Jetstar Japan Nagoya base network summary: 31-Mar-2013



After change

Nagoya (Chubu) = Fukuoka (Fukuoka)

New routes

2 return services/day

Nagoya (Chubu) = Sapporo (Shin Chitose)

New routes

2 return services/day

Nagoya (Chubu) = Kagoshima (Kagoshima)

New routes

2 return services/day (From 31/5)

Nagoya is Japan's ninth largest domestic airport but a more international one than others in the top ranking: only 53% of capacity is in the domestic market. International services include regional flights to China, Hong Kong, Singapore, South Korea and Thailand but also intercontinental service from Delta, Finnair and Lufthansa.

Other intercontinental airlines include Etihad (to/from Beijing, where the service continues to Abu Dhabi) and United (to/from Guam).

ANA is the heavyweight at Nagoya, controlling about 67% of domestic seats.

Nagoya Chubu Centrair International Airport domestic seat capacity by carrier: 21-Jan-2013 to 27-Jan-2013

As Nagoya is the sole airport serving the region, unlike Tokyo's Haneda and Narita or Osaka's Itami and Kansai, Jetstar's services will go head-to-head with those from incumbents. Jetstar will serve Sapporo and Fukuoka, which are respectively Nagoya's largest and third-largest destinations by available seats (second-largest is Okinawa Naha). Kagoshima is the sixth-largest route.

Nagoya domestic routes ranked on seat capacity: 21-Jan-2013 to 27-Jan-2013

Jetstar is taking the fight to AirAsia, which has discussed the possibility of a Nagoya base.

As CAPA previously wrote:

[AirAsia Japan] has mulled over opening a base from 2013 in Nagoya, about mid-way between Tokyo and Osaka, and statements made on Twitter in Sep-2012 from Mr Fernandes about his visit to Nagoya – including meeting with the local government, constructing a low-cost terminal at the airport and what user fees would be – support an eventual entrance.

“I have just met the best airport company ever. Nagoya airport. CEO said we build an LCCT to what tax u want to pay. Wow. Love it,” Mr Fernandes wrote in his typical Twitter patois.

Situated on Honshu, Nagoya is about 100 miles from Osaka and 200 from Tokyo yet supports its own catchment area as the fourth largest city after Tokyo (encompassing all of its wards), Yokohoma and Osaka. Being in the central area of the country, Nagoya supports a potential route network to the north and south, and indeed AirAsia Japan flagged initial destinations from a Nagoya base could include Fukuoka, Okinawa (Naha) and Sapporo, all of little surprise given they are existing AirAsia Japan destinations.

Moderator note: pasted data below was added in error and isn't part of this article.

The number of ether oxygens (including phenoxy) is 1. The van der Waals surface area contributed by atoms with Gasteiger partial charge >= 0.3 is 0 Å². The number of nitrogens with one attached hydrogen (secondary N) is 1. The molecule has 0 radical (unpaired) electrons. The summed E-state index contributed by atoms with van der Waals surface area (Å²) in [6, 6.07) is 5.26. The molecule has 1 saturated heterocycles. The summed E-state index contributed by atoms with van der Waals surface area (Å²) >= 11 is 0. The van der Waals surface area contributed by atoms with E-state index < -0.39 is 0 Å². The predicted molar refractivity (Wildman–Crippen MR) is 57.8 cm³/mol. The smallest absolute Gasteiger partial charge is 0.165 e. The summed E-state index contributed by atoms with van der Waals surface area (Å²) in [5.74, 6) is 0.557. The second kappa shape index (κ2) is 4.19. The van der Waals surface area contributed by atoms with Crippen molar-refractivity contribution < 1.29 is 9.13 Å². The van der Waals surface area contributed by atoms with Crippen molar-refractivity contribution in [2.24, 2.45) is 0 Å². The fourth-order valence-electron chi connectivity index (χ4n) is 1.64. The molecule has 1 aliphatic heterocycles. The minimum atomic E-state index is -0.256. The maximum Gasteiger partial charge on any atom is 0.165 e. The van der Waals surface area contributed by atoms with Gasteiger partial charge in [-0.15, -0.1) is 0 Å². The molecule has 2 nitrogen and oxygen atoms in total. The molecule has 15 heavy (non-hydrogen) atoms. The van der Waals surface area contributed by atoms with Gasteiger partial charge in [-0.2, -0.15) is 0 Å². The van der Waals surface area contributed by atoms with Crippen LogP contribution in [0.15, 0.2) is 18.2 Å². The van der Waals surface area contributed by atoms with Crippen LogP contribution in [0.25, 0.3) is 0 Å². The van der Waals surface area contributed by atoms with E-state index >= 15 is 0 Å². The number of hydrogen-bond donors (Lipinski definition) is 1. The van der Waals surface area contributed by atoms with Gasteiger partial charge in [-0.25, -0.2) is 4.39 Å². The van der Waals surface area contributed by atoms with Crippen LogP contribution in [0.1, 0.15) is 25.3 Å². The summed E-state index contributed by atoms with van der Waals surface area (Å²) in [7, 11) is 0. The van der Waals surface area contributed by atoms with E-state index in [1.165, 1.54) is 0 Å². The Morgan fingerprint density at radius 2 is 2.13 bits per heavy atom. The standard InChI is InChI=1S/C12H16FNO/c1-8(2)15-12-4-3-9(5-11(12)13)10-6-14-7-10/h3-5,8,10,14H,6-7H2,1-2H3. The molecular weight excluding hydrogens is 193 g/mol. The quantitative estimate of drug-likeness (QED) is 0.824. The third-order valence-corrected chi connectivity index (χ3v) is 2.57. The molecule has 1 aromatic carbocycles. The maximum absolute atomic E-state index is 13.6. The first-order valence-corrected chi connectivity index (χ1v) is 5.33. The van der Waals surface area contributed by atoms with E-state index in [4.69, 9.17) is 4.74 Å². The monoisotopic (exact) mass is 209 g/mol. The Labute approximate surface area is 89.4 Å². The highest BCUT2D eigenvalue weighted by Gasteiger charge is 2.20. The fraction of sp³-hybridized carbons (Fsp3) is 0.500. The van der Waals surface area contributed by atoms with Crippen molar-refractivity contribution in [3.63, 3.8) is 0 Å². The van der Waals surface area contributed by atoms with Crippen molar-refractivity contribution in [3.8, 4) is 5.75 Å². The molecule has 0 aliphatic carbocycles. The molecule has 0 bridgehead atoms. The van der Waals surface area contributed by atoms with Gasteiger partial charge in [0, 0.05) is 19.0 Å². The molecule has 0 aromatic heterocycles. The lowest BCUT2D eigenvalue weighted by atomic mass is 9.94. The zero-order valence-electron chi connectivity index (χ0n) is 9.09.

A base expansion in Nagoya by AirAsia Japan would represent the first base from one of the new LCCs in a city other than Japan’s traditional Tokyo and Osaka heavyweights. While such catchment areas are certainly smaller, they can be more under-competitive with far greater fare stimulation availability.

AirAsia Japan’s possible entry into Nagoya will be the first of many hub expansions for the LCCs, and it is possible Peach or even Jetstar Japan could open a new base before AirAsia Japan does. Okinawa (Naha), Japan’s largest southernmost point, is a strong contender for the near future. Offering flights to the island getaway from assorted points around Japan would be popular, and being about 700 miles from Osaka and 1000 from Tokyo, it expands the range of southern international destinations the Japanese LCCs could serve, a boon for tourism.

See related article: As new Japanese LCCs – AirAsia, Jetstar and Peach – settle in, strategy differences become apparent

With Nagoya giving indications to AirAsia Japan it will construct a LCC terminal, it remains to be seen if Jetstar will be able to use the facility as well. Jetstar is unable to use the LCCT at Kansai built for Peach, a sore point for the carrier it had been seeking to address.

Peach is fortifying its Osaka Kansai base but also giving strong indications it will open a base at Okinawa Naha, which Peach currently serves from Kansai but will expand service with a Naha-New Ishigaki route. (A base at Naha is more likely than New Ishigaki.)

Still early days in Japan, but Peach holding the lead

After seeing the launch of three new LCCs in 2012 after years of stagnation, Japan is becoming a dynamic market, and the evolution of the new LCCs testifies to that. AirAsia Japan has got off to a slower start, and Jetstar Japan has suffered its own challenges. But to the surprise of many, Peach, which has been more reserved in publicity and outlook, seems to be faring the best, thanks to a combination of its Kansai base and route selections.

The LCCs have stressed how their pedigree (purely Japanese for Peach, the backing of larger pan-Asian LCC parents for AirAsia Japan and Jetstar Japan) gives them unique advantages, but the results so far are relatively muted. It is easy to put this down to the roles of the Japanese legacy airline partners in each of the new LCCs and undoubtedly these do raise their own unique issues. But, having remained oblivious to the charms of LCCs for a decade while Asia changed around them, Japanese consumers may also be taking a little longer to cross the lines and respond to price and opportunity incentives.

But despite some observers' scepticism, it is inevitable that this change in the not so distant future as Japan continues to understand and adapt to this new wave of competition. The eggs have been scrambled and will not easily fit back in their shells.